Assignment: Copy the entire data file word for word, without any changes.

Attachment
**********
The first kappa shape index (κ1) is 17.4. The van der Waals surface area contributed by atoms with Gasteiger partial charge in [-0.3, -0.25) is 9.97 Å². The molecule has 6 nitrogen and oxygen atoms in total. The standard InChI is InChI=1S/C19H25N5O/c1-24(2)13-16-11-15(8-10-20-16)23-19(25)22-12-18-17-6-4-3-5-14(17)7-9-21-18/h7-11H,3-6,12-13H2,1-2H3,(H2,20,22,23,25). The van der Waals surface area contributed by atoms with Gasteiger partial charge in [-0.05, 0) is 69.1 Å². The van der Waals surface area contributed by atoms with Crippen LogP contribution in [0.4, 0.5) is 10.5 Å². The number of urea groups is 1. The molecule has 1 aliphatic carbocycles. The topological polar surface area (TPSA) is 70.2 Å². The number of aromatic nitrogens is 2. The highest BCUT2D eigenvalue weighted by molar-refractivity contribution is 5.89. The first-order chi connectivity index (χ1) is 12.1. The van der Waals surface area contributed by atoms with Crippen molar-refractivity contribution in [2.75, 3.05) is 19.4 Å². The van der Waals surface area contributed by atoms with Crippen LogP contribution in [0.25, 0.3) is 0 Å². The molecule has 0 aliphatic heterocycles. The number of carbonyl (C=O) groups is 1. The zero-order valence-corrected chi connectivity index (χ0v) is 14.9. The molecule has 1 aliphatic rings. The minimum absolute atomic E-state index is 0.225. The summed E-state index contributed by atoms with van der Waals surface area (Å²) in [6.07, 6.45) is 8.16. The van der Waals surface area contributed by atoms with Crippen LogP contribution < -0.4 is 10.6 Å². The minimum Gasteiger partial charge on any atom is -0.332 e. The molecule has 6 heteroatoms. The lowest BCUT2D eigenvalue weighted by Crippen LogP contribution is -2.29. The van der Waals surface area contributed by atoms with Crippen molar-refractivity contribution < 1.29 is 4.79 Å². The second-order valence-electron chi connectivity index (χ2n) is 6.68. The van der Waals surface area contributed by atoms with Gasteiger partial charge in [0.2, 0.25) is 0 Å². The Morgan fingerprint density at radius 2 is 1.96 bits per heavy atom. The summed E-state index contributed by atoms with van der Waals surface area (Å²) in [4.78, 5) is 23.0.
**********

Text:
The first kappa shape index (κ1) is 17.4. The van der Waals surface area contributed by atoms with Gasteiger partial charge in [-0.3, -0.25) is 9.97 Å². The molecule has 6 nitrogen and oxygen atoms in total. The standard InChI is InChI=1S/C19H25N5O/c1-24(2)13-16-11-15(8-10-20-16)23-19(25)22-12-18-17-6-4-3-5-14(17)7-9-21-18/h7-11H,3-6,12-13H2,1-2H3,(H2,20,22,23,25). The van der Waals surface area contributed by atoms with Gasteiger partial charge in [-0.05, 0) is 69.1 Å². The van der Waals surface area contributed by atoms with Crippen LogP contribution in [0.4, 0.5) is 10.5 Å². The number of urea groups is 1. The molecule has 1 aliphatic carbocycles. The topological polar surface area (TPSA) is 70.2 Å². The number of aromatic nitrogens is 2. The highest BCUT2D eigenvalue weighted by molar-refractivity contribution is 5.89. The first-order chi connectivity index (χ1) is 12.1. The van der Waals surface area contributed by atoms with Crippen molar-refractivity contribution in [2.75, 3.05) is 19.4 Å². The van der Waals surface area contributed by atoms with Crippen LogP contribution in [0.25, 0.3) is 0 Å². The molecule has 0 aliphatic heterocycles. The number of carbonyl (C=O) groups is 1. The zero-order valence-corrected chi connectivity index (χ0v) is 14.9. The molecule has 1 aliphatic rings. The minimum absolute atomic E-state index is 0.225. The summed E-state index contributed by atoms with van der Waals surface area (Å²) in [6.07, 6.45) is 8.16. The van der Waals surface area contributed by atoms with Crippen LogP contribution < -0.4 is 10.6 Å². The minimum Gasteiger partial charge on any atom is -0.332 e. The molecule has 6 heteroatoms. The lowest BCUT2D eigenvalue weighted by Crippen LogP contribution is -2.29. The van der Waals surface area contributed by atoms with Crippen molar-refractivity contribution < 1.29 is 4.79 Å². The second-order valence-electron chi connectivity index (χ2n) is 6.68. The van der Waals surface area contributed by atoms with Gasteiger partial charge in [0.2, 0.25) is 0 Å². The Morgan fingerprint density at radius 2 is 1.96 bits per heavy atom. The summed E-state index contributed by atoms with van der Waals surface area (Å²) in [4.78, 5) is 23.0.